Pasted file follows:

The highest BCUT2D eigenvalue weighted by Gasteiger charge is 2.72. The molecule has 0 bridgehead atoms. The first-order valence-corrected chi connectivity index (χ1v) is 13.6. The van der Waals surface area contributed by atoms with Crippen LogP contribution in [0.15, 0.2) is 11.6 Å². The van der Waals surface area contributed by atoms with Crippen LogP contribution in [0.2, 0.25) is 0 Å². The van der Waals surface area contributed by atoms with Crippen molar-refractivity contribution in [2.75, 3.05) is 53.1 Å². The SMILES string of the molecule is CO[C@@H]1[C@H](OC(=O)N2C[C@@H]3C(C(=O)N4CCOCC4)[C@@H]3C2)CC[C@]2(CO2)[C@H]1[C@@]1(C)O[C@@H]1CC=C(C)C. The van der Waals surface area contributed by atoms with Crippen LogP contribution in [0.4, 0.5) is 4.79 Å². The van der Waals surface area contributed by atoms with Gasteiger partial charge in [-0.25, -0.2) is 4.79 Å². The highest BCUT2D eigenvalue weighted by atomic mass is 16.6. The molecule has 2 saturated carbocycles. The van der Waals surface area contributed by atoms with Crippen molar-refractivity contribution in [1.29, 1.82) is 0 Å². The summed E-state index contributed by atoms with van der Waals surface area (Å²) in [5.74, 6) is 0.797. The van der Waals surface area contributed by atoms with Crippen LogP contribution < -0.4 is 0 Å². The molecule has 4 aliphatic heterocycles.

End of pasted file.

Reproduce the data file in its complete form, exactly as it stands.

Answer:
The highest BCUT2D eigenvalue weighted by Gasteiger charge is 2.72. The molecule has 0 bridgehead atoms. The first-order valence-corrected chi connectivity index (χ1v) is 13.6. The van der Waals surface area contributed by atoms with Crippen LogP contribution in [0.15, 0.2) is 11.6 Å². The van der Waals surface area contributed by atoms with Crippen LogP contribution in [0.2, 0.25) is 0 Å². The van der Waals surface area contributed by atoms with Crippen molar-refractivity contribution in [2.75, 3.05) is 53.1 Å². The SMILES string of the molecule is CO[C@@H]1[C@H](OC(=O)N2C[C@@H]3C(C(=O)N4CCOCC4)[C@@H]3C2)CC[C@]2(CO2)[C@H]1[C@@]1(C)O[C@@H]1CC=C(C)C. The van der Waals surface area contributed by atoms with Crippen LogP contribution in [0.4, 0.5) is 4.79 Å². The van der Waals surface area contributed by atoms with Gasteiger partial charge in [-0.25, -0.2) is 4.79 Å². The highest BCUT2D eigenvalue weighted by atomic mass is 16.6. The molecule has 2 saturated carbocycles. The van der Waals surface area contributed by atoms with Crippen molar-refractivity contribution in [1.29, 1.82) is 0 Å². The summed E-state index contributed by atoms with van der Waals surface area (Å²) in [5.74, 6) is 0.797. The van der Waals surface area contributed by atoms with Crippen LogP contribution < -0.4 is 0 Å². The molecule has 4 aliphatic heterocycles.